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Despite his own personal objections, his works have provided the basis for a number of Hollywood films, including From Hell (2001), The League of Extraordinary Gentlemen (2003), V for Vendetta (2005), and Watchmen (2009). I didn't know that there was anything else." At the same time, he began reading comic strips, initially British strips, such as Topper and The Beezer, but eventually also American imports such as The Flash, Detective Comics, Fantastic Four, and Blackhawk.Moore has also been referenced in popular culture, and has been recognised as an influence on a variety of literary and television figures including Neil Gaiman, He grew up in a part of Northampton known as The Boroughs, a poverty-stricken area with a lack of facilities and high levels of illiteracy, but he nonetheless "loved it. where he first came into contact with people who were middle class and better educated, and he was shocked at how he went from being one of the top pupils at his primary school to one of the lowest in the class at secondary.He has occasionally used such pseudonyms as Curt Vile, Jill de Ray, and Translucia Baboon; also, reprints of some of his work have been credited to The Original Writer when Moore requested that his name be removed.Moore started writing for British underground and alternative fanzines in the late 1970s before achieving success publishing comic strips in such magazines as 2000 AD and Warrior.He was subsequently picked up by the American DC Comics, and as "the first comics writer living in Britain to do prominent work in America", he worked on major characters such as Batman (Batman: The Killing Joke) and Superman (Whatever Happened to the Man of Tomorrow?), substantially developed the character Swamp Thing, and penned original titles such as Watchmen.Subsequently, disliking school and having "no interest in academic study", he believed that there was a "covert curriculum" being taught that was designed to indoctrinate children with "punctuality, obedience and the acceptance of monotony"."LSD was an incredible experience.Not that I'm recommending it for anybody else; but for me it kind of – it hammered home to me that reality was not a fixed thing.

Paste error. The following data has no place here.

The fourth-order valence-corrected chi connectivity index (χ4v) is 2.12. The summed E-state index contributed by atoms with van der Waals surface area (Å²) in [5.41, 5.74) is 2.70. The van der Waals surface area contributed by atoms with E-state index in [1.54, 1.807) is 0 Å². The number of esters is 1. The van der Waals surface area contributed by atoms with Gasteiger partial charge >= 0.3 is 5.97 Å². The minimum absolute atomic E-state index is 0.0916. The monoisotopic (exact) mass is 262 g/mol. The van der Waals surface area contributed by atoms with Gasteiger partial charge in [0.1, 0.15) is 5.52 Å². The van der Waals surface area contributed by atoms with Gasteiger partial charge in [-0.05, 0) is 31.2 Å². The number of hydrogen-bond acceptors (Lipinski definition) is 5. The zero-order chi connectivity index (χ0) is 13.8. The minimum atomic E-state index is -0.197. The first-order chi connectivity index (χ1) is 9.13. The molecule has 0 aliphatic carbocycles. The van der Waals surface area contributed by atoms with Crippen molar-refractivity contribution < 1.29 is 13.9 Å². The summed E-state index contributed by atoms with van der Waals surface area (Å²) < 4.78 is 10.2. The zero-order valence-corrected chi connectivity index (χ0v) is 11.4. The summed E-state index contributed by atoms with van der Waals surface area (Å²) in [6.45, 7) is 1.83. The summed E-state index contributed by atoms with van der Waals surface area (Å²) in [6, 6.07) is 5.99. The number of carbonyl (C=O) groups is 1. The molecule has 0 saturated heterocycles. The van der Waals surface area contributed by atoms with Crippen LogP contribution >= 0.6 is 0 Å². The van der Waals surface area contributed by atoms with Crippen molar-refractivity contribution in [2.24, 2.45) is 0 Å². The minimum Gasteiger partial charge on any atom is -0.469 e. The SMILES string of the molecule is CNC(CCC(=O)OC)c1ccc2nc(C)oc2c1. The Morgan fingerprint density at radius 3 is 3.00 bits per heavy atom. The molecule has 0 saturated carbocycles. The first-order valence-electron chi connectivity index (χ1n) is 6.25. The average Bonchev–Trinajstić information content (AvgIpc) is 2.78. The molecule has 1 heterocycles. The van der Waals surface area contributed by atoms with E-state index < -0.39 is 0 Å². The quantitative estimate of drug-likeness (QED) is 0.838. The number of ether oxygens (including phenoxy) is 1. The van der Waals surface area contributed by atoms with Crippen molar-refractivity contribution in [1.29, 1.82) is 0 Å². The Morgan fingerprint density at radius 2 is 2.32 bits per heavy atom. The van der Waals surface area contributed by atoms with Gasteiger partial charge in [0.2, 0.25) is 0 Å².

Moore felt that he was not being fulfilled by this job, and so decided to try to earn a living doing something more artistic.Aiming to get an older audience than 2000AD, their main rival, they employed Moore to write for the regular strip Captain Britain, "halfway through a storyline that he's neither inaugurated nor completely understood." He replaced the former writer Dave Thorpe, but maintained the original artist, Alan Davis, whom Moore described as "an artist whose love for the medium and whose sheer exultation upon finding himself gainfully employed within it shine from every line, every new costume design, each nuance of expression." The third comic company that Moore worked for in this period was a new monthly magazine known as Warrior, founded by Dez Skinn, a former editor of both IPC (publishers of 2000 AD) and Marvel UK, that was designed to offer writers a greater degree of freedom over their artistic creations than was allowed by pre-existing companies, and it was at Warrior that Moore "would start to reach his potential".Moore was initially given two ongoing strips in Warrior: Marvelman and V for Vendetta, both of which debuted in Warrior's first issue in March 1982.Through Embryo, Moore became involved in a group known as the Northampton Arts Lab.
The Arts Lab subsequently made significant contributions to the magazine.V for Vendetta was a dystopian thriller set in a future 1997 where a fascist government controlled Britain, opposed only by a lone anarchist dressed in a Guy Fawkes costume who turns to terrorism to topple the government.